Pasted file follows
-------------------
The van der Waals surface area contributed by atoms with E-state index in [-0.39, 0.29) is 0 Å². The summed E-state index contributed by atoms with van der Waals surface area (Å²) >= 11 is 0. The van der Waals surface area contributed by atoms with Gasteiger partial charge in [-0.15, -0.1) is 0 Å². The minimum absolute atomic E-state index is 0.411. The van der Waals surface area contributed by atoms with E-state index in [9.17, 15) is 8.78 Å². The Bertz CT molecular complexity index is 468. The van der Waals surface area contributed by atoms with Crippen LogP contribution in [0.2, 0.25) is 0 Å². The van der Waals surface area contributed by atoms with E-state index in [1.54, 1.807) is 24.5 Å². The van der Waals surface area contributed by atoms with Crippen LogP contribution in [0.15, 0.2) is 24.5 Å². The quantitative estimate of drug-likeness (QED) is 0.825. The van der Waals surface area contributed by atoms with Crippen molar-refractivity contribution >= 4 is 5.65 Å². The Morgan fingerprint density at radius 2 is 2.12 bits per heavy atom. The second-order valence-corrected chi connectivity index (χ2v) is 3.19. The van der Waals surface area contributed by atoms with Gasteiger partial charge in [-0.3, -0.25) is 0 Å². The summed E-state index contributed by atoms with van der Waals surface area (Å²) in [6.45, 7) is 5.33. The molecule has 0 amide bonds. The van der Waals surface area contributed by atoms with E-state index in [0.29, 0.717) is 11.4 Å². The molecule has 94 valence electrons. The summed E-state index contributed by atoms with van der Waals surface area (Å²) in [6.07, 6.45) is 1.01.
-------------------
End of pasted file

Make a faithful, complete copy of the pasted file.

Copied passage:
The van der Waals surface area contributed by atoms with E-state index in [-0.39, 0.29) is 0 Å². The summed E-state index contributed by atoms with van der Waals surface area (Å²) >= 11 is 0. The van der Waals surface area contributed by atoms with Gasteiger partial charge in [-0.15, -0.1) is 0 Å². The minimum absolute atomic E-state index is 0.411. The van der Waals surface area contributed by atoms with E-state index in [9.17, 15) is 8.78 Å². The Bertz CT molecular complexity index is 468. The van der Waals surface area contributed by atoms with Crippen LogP contribution in [0.2, 0.25) is 0 Å². The van der Waals surface area contributed by atoms with E-state index in [1.54, 1.807) is 24.5 Å². The van der Waals surface area contributed by atoms with Crippen LogP contribution in [0.15, 0.2) is 24.5 Å². The quantitative estimate of drug-likeness (QED) is 0.825. The van der Waals surface area contributed by atoms with Crippen molar-refractivity contribution >= 4 is 5.65 Å². The Morgan fingerprint density at radius 2 is 2.12 bits per heavy atom. The second-order valence-corrected chi connectivity index (χ2v) is 3.19. The van der Waals surface area contributed by atoms with Gasteiger partial charge in [-0.3, -0.25) is 0 Å². The summed E-state index contributed by atoms with van der Waals surface area (Å²) in [6.45, 7) is 5.33. The molecule has 0 amide bonds. The van der Waals surface area contributed by atoms with E-state index in [0.29, 0.717) is 11.4 Å². The molecule has 94 valence electrons. The summed E-state index contributed by atoms with van der Waals surface area (Å²) in [6.07, 6.45) is 1.01.